Early HMOs were basically staff/group model plans such as Kaiser Permanente in California, HIP in New York, and the Group Health Cooperative plans in Washington state, Washington, D.C., and Minneapolis–St. Paul.
Second-generation staff model HMOs were developed in the mid-1960s by academic centers such as the Harvard Community Health Plan, Yale Health Plan, and the Columbia/East Baltimore plans developed by Johns Hopkins.
The first IPA (independent practice association) HMO, developed around the same time, was the San Joaquin Foundation for Medical Care, a county medical society plan established to compete with Kaiser Permanente in the San Joaquin County of California. Federal HMO enabling legislation initially was based on the country's experience with not-for-profit staff-model HMOs. However, when enacted in 1973, the HMO Act included IPA HMOs and for-profit HMOs.
Over the course of the next 15 years, for-profit companies acquired physician-owned IPA HMOs and developed new markets. Today, the majority of HMO members belong to national for-profit IPA type HMOs.
These for-profit HMO companies have engaged in two types of capitation: primary care gatekeeper capitation (PCGC) and global capitation to IPA physician organizations. Both types have proven to be problematic.
Although primary care physicians initially relished being in the catbird seat, controlling referrals to specialists and having approval rights regarding the use of diagnostic studies, emergency rooms, specialty care, and hospitalization, they quickly found themselves at war with specialty groups and found their administrative burden overwhelming. Moreover, they found themselves the target of malpractice suits involving the denial of care.
Before the development of independent practice associations organized by physicians themselves, physicians in independent practice found themselves in "asymmetrical warfare" with for-profit HMOs. Supported by Fortune 500 employers, these HMOs were acquiring an increasing share of the insured population.
To gain access to those patients, physicians had to accept reduced fees and submit to what they considered to be micromanagement. Many joined IPAs to gain some counterbalance or symmetrical bargaining power with these HMOs. Some physician-owned groups/organizations established agreements with HMOs that included global capitation, whereby, for a given amount per person per month, the group took financial and clinical responsibility for all provider services, including physician professional services and hospital and diagnostic costs. Unfortunately a number of such arrangements, although logical in theory, did not work. When the physician groups could not control utilization or manage their resources, they went bankrupt.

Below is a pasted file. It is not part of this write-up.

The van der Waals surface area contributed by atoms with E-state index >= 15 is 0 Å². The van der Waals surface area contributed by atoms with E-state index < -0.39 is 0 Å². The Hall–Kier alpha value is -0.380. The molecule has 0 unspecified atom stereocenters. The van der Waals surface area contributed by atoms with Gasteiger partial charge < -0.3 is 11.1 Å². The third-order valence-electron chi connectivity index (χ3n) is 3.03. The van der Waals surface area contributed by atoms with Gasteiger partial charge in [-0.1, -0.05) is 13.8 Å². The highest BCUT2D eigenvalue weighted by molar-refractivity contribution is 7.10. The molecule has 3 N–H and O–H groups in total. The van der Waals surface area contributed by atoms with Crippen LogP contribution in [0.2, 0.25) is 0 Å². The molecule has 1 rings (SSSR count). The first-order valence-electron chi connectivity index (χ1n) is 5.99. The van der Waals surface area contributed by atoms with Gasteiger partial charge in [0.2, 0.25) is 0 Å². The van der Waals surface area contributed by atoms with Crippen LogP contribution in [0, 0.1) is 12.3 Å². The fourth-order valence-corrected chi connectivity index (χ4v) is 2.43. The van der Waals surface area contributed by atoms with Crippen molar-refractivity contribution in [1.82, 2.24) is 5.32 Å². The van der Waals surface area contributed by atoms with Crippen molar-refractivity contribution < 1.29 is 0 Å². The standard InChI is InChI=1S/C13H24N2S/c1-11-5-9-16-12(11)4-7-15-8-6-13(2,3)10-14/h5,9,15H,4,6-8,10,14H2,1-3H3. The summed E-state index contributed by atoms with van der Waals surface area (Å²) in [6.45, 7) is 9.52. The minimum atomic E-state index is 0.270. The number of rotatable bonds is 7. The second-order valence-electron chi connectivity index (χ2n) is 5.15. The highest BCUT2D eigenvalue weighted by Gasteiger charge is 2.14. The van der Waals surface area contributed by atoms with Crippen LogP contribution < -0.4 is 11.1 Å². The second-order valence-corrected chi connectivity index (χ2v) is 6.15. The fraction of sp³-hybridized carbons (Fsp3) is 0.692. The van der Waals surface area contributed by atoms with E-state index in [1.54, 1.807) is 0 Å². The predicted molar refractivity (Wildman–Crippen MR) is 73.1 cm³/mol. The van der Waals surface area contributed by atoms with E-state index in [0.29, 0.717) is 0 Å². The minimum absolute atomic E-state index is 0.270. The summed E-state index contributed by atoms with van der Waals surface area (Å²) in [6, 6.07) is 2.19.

The answer for IPA HMOs is global specialty capitation.
Instead of capitating primary care physicians or globally capitating large IPAs, we should globally capitate specialty groups (cardiology, gastroenterology, dermatology, obstetrics/gynecology, and so forth) pay fees to primary care physicians.
The HMO or IPA would put out requests for proposals to specialty groups in a geographically defined area. Payment in the first year would be based on the cost of that specialty over the previous three years. Once the specialty groups were selected, members would be allowed to go to those specialists at will, and would be allowed to see alternative specialists. Copayment would be based on the actuarial equivalent of the cost of that care in the capitated group.
No longer would the specialty group be subject to utilization review and micromanagement by the HMO. The HMO would monitor quality of care, underutilization, and quality improvement. The HMO would partner with the GSC group in negotiating hospital/facility rates and in monitoring each patient's hospital charges.
GSC provides added incentives for prevention and disease management, aligning care with financial incentives. Geographically defined by ZIP code, the GSC group would know the population for which it cared and would have the incentive to care for the entire population regarding its specialty as well as the individual patient. Not bound by procedural code/claim compensation, GSC physicians would begin "work smart" reengineering of more cost-effective ways to deliver specialty care and create new and better clinical practice guidelines. Same-specialty globally capitated groups could begin to share new cost-effective care methods.
More amicable relations between GSC groups and primary care physicians should develop. GSC specialists would have the incentive to share their knowledge and consultation with primary care physicians where appropriate, "downloading" knowledge and experience.
I leave to others such issues as determining capitation rates, risk corridors, division of profits and losses, and the need for "firewall/mixed services" agreements between specialty groups.
Attempts at physician capitation by gatekeeper or IPA have not been successful in the 1980s and 1990s. I offer global specialty capitation as an alternative. GSC should result in improved physician morale and empowerment, create reengineering in the manner in which health care is given, and provide an opportunity to control health care costs in a better way.
Finally, since even small cities have multiple specialty groups of the same kind (my city of 250,000 population has four cardiology groups), this approach does not require a large metropolitan area.